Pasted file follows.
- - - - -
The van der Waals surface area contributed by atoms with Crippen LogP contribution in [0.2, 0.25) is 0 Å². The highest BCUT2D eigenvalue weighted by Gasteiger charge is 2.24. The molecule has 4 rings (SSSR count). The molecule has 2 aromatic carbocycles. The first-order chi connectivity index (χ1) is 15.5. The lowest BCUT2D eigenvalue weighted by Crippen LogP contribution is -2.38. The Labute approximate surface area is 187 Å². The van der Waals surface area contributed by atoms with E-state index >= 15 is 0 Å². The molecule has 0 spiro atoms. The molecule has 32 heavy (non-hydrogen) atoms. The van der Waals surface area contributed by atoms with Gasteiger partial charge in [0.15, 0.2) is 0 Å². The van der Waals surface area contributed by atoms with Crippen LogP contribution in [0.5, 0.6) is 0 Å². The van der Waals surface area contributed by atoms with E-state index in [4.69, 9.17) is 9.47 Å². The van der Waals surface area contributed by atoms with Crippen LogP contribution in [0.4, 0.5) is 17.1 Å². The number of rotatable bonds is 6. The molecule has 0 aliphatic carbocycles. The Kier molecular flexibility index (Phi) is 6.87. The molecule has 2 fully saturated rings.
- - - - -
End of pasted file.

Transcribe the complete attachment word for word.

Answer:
The van der Waals surface area contributed by atoms with Crippen LogP contribution in [0.2, 0.25) is 0 Å². The highest BCUT2D eigenvalue weighted by Gasteiger charge is 2.24. The molecule has 4 rings (SSSR count). The molecule has 2 aromatic carbocycles. The first-order chi connectivity index (χ1) is 15.5. The lowest BCUT2D eigenvalue weighted by Crippen LogP contribution is -2.38. The Labute approximate surface area is 187 Å². The van der Waals surface area contributed by atoms with E-state index >= 15 is 0 Å². The molecule has 0 spiro atoms. The molecule has 32 heavy (non-hydrogen) atoms. The van der Waals surface area contributed by atoms with Gasteiger partial charge in [0.15, 0.2) is 0 Å². The van der Waals surface area contributed by atoms with Crippen LogP contribution in [0.5, 0.6) is 0 Å². The van der Waals surface area contributed by atoms with E-state index in [4.69, 9.17) is 9.47 Å². The van der Waals surface area contributed by atoms with Crippen LogP contribution in [0.4, 0.5) is 17.1 Å². The number of rotatable bonds is 6. The molecule has 0 aliphatic carbocycles. The Kier molecular flexibility index (Phi) is 6.87. The molecule has 2 fully saturated rings.